Amazon announced last that it would knock $60 off its Kindle 2, bringing the new price to $299. Much of the coverage stopped there. and didn’t provide much context into why this is an important development for publishers.

Forget about the price drop; that’s secondary news. The bigger news: it appears that Amazon is adjusting to the competiton, which is repidly releasing cheaper reader alternatives. In addition to the competition,¬† Amazon is having trouble breaking into some lucrative European markets, according to multiple reports. That inability puts pressure on Amazon to find more revenue streams.

Amazon made a lot of news with the Kindle DX, and the release kept the Kindle brand in the public consciousness. But look at everything that’s happening in the e-reader market:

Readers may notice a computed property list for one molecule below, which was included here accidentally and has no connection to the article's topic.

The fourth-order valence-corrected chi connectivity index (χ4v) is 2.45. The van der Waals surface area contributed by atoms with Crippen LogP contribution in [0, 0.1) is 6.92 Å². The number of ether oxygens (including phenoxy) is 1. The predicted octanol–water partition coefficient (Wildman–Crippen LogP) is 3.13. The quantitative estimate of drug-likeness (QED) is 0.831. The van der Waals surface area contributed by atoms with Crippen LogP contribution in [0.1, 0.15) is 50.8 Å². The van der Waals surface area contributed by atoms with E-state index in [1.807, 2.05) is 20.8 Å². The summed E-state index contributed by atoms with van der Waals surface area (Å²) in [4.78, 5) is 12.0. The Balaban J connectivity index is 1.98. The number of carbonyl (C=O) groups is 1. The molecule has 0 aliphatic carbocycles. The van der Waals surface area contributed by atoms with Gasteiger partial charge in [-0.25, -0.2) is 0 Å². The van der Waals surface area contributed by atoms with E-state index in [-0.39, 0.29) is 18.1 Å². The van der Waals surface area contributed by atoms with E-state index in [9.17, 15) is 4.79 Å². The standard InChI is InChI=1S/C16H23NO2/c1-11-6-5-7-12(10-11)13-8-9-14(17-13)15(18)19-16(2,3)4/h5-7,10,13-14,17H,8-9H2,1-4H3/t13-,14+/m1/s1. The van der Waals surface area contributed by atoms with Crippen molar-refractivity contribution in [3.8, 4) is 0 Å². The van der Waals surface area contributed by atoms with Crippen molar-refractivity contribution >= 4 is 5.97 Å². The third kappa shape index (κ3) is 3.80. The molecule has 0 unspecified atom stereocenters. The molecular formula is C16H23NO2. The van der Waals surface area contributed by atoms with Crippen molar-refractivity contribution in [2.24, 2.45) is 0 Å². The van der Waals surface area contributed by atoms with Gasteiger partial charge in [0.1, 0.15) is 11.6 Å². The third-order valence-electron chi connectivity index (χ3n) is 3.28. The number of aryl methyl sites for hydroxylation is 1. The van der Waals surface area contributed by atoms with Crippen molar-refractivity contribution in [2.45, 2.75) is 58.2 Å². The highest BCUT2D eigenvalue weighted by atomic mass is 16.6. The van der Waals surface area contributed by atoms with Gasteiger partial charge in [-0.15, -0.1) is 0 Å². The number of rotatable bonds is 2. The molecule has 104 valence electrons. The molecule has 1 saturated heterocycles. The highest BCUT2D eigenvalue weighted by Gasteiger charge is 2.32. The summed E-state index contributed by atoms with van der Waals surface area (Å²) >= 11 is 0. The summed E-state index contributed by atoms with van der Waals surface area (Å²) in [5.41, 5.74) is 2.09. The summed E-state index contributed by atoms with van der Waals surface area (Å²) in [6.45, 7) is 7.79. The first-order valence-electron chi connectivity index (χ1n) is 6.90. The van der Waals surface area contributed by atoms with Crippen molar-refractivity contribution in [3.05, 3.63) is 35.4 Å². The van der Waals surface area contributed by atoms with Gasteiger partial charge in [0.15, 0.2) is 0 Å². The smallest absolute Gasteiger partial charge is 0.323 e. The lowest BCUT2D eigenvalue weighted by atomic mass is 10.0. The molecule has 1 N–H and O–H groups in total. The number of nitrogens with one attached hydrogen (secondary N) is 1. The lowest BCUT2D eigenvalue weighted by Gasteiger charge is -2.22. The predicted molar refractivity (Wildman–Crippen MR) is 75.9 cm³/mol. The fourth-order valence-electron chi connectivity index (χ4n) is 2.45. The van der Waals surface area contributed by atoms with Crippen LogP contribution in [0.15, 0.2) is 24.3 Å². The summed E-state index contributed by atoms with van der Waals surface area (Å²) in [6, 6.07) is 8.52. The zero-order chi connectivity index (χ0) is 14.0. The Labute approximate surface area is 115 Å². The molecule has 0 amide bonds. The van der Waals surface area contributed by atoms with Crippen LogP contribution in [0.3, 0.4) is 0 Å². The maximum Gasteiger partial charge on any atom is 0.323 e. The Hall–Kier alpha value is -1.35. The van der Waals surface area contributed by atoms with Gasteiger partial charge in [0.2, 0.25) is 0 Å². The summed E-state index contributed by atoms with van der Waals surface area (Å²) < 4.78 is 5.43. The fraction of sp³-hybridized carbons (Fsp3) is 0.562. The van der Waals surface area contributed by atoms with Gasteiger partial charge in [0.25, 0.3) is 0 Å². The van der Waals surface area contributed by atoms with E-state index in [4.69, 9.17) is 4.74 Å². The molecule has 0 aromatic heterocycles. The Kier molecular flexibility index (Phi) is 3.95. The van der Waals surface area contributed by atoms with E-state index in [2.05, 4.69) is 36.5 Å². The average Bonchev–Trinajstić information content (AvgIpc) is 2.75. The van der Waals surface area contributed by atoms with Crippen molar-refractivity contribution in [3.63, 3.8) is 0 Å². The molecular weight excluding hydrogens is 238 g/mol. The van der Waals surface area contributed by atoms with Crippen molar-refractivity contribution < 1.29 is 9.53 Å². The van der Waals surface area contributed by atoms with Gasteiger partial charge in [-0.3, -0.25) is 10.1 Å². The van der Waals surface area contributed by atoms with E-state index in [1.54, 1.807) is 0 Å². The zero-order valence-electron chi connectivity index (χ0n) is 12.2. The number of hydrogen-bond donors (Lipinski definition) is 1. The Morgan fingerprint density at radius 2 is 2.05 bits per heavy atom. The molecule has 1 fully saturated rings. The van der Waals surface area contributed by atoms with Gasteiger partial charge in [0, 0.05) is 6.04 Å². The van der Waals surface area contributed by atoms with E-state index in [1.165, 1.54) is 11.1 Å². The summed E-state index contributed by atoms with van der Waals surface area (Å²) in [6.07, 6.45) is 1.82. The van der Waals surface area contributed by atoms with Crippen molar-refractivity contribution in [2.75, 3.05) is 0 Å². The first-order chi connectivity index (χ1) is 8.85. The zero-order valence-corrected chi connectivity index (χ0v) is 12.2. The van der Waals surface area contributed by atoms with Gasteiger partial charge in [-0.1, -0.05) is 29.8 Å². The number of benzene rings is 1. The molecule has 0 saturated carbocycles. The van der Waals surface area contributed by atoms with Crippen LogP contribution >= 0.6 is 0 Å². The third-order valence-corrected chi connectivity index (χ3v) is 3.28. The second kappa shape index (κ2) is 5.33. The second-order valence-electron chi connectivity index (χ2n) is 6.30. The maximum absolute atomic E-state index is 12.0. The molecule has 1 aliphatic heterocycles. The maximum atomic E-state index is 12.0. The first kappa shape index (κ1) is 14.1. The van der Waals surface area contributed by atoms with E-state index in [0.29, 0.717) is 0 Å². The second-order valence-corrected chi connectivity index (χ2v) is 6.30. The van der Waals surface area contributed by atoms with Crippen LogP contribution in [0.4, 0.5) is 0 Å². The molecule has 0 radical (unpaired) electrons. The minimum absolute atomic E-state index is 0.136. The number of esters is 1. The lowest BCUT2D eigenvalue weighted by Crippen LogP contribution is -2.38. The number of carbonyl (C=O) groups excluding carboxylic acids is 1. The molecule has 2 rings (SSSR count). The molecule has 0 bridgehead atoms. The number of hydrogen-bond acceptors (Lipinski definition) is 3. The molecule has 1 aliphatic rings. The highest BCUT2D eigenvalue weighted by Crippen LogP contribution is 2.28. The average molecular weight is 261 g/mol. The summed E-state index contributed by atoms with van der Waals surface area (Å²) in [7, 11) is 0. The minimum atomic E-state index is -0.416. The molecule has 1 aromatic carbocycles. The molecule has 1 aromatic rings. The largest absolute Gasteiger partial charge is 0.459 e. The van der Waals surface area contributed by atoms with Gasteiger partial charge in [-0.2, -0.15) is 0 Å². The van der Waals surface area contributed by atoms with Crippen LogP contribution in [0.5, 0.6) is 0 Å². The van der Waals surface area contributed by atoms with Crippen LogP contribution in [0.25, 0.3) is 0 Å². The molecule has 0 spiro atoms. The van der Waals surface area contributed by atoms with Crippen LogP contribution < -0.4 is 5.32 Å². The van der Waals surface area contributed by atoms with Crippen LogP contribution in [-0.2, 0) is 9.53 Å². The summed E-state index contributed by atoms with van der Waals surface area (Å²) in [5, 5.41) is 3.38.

• Crunchpad by Techcrunch should be demoed next month, and it has a promised price of $299 or less.

  • The Ditto Book and Cool-ER e-readers are now available, at $249.

  • The Smart Q7, which is along the line of the Jointech device, sells for $189


And those are just a few developments. Taken in context, Amazon had to make a move in these price-conscious times. And that’s GREAT for publishers, who are trying to figure out which reader is best for its market, and how they can make money by utilizing readers in lieu of expensive ink, paper, and distribution costs. The further manufacturers drive down the price, the better chance publishers have to recoup their upfront costs and make a profit.

Over time, you can expect these devices to drop in price further. When a manufacturer can figure out how to sell a color wireless reading device for $199, then I think you’ll see adoption take off. And, at that price, publishers can afford to buy them and give them to their customers, provided they buy a subscription to the information they produce. That will help the health of the industry.

The views expressed on this blog are mine alone

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